Alexander D. Lake, DO
Chair, Florida Medical Association Resident and Fellow Governing Council
Chair, Physicians for Patient Protection Resident and Student Committee
A recent WGN News Nation Now report from investigative journalist Rich McHugh highlights the needless deaths of Betty Wattenbarger and Alexis Ochoa-Dockins. The report, tragically, comes as no surprise to physicians. These two angels left the world far too early with so much life to live, and there will be others, until those in authority identify and understand the underlying problem. In fact, in a prior blog post, I predicted these needless deaths based on identification of the core underlying problem.
There is no magic wand or unique pill to save a patient’s life. Becoming a physician must be one of the most competitive, demanding, and challenging professional pathways of all. Once you choose to become a physician, your life forever changes. Every day for the rest of your adult working life, you will be managing the care of someone who believes in you, trusts in your decisions, and puts faith in your advice. As a physician, you are promising to uphold an oath, a firm standard:
Now if I carry out this oath, and break it not, may I gain for ever reputation among all men for my life and my art; but if I break it and forswear myself, may the opposite befall me. -Hippocratic oath, 1923 Loeb edition translated to English
This leads to the core problem, a fundamental issue that will continue to negatively impact patients in the future unless we make adjustments now:
Nurse Practitioners (NPs) are not held to the same educational standards as physicians, and they are not held to the same patient treatment standards as physicians. Yet NPs seek to treat patients without any physician involvement.
Nurse Practitioner education lacks uniform standards, content, and rigor
Medical education for physicians is standardized and rigorous. Medical students at every school complete the same coursework and the same core clinical rotations.
Nurse Practitioner education, by stark contrast, is not at all standardized. Some schools require as little as 500 clinical hours of experience, while others require more (up to about 1600 hours). Some NP schools are brick-and-mortar, while hundreds of NP schools are 100% online. There are no accredited online medical schools.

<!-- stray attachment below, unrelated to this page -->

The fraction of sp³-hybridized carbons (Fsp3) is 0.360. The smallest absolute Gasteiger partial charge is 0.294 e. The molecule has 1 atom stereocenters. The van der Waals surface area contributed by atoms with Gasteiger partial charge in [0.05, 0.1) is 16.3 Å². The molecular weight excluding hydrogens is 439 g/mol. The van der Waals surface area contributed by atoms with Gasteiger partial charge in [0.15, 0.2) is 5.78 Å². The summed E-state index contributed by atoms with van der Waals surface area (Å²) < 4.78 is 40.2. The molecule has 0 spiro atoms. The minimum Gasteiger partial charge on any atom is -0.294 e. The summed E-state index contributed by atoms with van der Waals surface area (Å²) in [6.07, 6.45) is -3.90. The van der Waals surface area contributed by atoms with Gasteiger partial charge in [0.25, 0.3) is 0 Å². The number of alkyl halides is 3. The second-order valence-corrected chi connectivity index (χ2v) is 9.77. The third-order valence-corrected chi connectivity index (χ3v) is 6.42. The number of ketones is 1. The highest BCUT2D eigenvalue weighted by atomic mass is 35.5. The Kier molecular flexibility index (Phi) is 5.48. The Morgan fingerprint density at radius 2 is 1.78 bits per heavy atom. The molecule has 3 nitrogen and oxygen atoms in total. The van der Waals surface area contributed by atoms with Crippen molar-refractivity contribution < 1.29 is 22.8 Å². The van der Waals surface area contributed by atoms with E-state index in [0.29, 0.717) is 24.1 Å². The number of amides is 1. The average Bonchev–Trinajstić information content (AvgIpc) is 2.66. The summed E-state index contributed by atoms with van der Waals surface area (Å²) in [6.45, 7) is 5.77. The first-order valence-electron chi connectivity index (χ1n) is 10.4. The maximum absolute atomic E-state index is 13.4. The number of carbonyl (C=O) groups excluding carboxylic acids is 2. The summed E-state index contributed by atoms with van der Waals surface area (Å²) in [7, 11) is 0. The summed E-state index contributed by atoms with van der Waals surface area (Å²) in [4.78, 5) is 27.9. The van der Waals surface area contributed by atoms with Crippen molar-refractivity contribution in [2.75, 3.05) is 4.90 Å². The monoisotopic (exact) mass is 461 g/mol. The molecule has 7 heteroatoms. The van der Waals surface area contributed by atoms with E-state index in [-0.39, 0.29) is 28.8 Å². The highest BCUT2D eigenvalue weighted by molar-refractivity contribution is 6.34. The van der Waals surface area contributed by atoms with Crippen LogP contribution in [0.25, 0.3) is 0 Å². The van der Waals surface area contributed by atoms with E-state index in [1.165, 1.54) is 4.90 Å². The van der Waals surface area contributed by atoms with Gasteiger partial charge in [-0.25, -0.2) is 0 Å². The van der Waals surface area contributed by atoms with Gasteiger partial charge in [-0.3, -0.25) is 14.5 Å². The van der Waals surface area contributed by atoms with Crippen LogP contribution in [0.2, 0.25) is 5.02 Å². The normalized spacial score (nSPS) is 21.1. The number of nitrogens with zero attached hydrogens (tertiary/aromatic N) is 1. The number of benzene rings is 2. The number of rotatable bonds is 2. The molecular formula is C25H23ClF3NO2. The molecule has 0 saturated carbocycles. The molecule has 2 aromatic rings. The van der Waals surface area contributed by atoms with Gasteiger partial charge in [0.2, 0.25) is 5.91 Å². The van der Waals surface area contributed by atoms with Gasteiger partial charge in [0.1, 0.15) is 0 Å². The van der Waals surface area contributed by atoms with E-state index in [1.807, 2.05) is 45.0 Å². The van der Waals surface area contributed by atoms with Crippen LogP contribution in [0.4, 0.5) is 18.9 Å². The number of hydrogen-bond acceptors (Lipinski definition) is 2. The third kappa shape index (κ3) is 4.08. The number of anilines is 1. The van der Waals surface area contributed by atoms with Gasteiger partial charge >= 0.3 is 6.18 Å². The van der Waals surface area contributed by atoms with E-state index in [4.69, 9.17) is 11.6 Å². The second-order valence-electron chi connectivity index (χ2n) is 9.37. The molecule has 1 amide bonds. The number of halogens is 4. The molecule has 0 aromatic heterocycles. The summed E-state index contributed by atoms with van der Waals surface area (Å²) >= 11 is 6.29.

Medical school examinations are standardized nationally at all levels and are comprised of questions that challenge second-order thinking.
Nurse Practitioner exams are comprised of first-order thought questions. For example, “a patient has X problem. You can treat X with what medicine?” Rote memorization can allow someone to pass an NP exam, since the NP just has to know that Y drug treats X problem.
By contrast, memorization will not get a medical student a passing score on her exams with second-order thought processes required. Those questions are more like this: “A patient has X problem and is being treated with Y drug. What lab abnormality can be anticipated by this combination?” The test-taker has to understand the patient’s pathology, the pharmacology of the medication, and understand chemistry, physiology, and lab interpretation to arrive at the correct answer.
First-order training of Nurse Practitioners, memorizing key terms or facts,
does not adequately prepare an NP to evaluate and treat patients independently.
Patients don’t present as simple multiple choice problems.
Quality over quantity is critical in healthcare.
Physician Shortages and Rural Health Access: the Myth of the Nurse Practitioner “Solution”
Nurse practitioners propose that legislators solve the problems of a physician shortage and lack of rural healthcare access by allowing NPs to practice independently of physicians. The AANP, the largest NP advocacy group, highlights both real problems, but they are proposing the wrong solution.
The physician shortage can only be solved by more physicians. Access to care in rural America can best be solved by getting physicians to serve in those areas.
The physician shortage and lack of care in underserved areas are valid concerns, but the current approach of policymakers to use NPs to fill the void overlooks the fundamental concept of education. Replacing physicians with lesser-trained practitioners is problematic, as it can lead to dire outcomes for our patients.